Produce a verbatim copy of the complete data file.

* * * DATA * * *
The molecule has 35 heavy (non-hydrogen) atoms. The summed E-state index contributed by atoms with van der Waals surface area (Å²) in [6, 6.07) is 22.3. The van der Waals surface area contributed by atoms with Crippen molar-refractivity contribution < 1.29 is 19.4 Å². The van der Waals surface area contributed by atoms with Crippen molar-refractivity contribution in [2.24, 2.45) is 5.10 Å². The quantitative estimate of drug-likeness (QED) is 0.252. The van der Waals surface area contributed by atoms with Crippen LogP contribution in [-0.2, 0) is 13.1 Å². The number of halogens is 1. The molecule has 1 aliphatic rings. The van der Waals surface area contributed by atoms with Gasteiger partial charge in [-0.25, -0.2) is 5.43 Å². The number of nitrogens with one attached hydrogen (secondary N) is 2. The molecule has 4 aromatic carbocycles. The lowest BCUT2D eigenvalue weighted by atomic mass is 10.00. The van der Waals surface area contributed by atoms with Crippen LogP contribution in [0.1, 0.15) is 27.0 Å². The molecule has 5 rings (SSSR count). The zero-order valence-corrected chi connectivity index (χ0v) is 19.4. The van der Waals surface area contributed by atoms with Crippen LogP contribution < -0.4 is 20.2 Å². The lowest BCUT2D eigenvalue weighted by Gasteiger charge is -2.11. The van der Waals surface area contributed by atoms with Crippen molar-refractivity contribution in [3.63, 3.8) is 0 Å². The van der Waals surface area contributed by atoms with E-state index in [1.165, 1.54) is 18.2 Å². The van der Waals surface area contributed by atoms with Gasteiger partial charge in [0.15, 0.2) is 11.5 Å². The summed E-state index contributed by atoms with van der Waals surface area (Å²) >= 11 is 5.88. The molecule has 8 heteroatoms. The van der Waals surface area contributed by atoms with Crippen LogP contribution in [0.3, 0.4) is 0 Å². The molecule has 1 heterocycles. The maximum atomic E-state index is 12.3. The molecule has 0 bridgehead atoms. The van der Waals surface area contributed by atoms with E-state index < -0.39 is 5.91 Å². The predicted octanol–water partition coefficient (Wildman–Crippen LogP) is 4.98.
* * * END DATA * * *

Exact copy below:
The molecule has 35 heavy (non-hydrogen) atoms. The summed E-state index contributed by atoms with van der Waals surface area (Å²) in [6, 6.07) is 22.3. The van der Waals surface area contributed by atoms with Crippen molar-refractivity contribution < 1.29 is 19.4 Å². The van der Waals surface area contributed by atoms with Crippen molar-refractivity contribution in [2.24, 2.45) is 5.10 Å². The quantitative estimate of drug-likeness (QED) is 0.252. The van der Waals surface area contributed by atoms with Crippen LogP contribution in [-0.2, 0) is 13.1 Å². The number of halogens is 1. The molecule has 1 aliphatic rings. The van der Waals surface area contributed by atoms with Gasteiger partial charge in [-0.25, -0.2) is 5.43 Å². The number of nitrogens with one attached hydrogen (secondary N) is 2. The molecule has 4 aromatic carbocycles. The lowest BCUT2D eigenvalue weighted by atomic mass is 10.00. The van der Waals surface area contributed by atoms with Crippen LogP contribution in [0.1, 0.15) is 27.0 Å². The molecule has 5 rings (SSSR count). The zero-order valence-corrected chi connectivity index (χ0v) is 19.4. The van der Waals surface area contributed by atoms with Crippen LogP contribution < -0.4 is 20.2 Å². The lowest BCUT2D eigenvalue weighted by Gasteiger charge is -2.11. The van der Waals surface area contributed by atoms with Crippen molar-refractivity contribution in [3.63, 3.8) is 0 Å². The van der Waals surface area contributed by atoms with E-state index in [1.165, 1.54) is 18.2 Å². The van der Waals surface area contributed by atoms with Gasteiger partial charge in [0.15, 0.2) is 11.5 Å². The summed E-state index contributed by atoms with van der Waals surface area (Å²) >= 11 is 5.88. The molecule has 8 heteroatoms. The van der Waals surface area contributed by atoms with Crippen LogP contribution in [0.3, 0.4) is 0 Å². The molecule has 1 heterocycles. The maximum atomic E-state index is 12.3. The molecule has 0 bridgehead atoms. The van der Waals surface area contributed by atoms with E-state index < -0.39 is 5.91 Å². The predicted octanol–water partition coefficient (Wildman–Crippen LogP) is 4.98.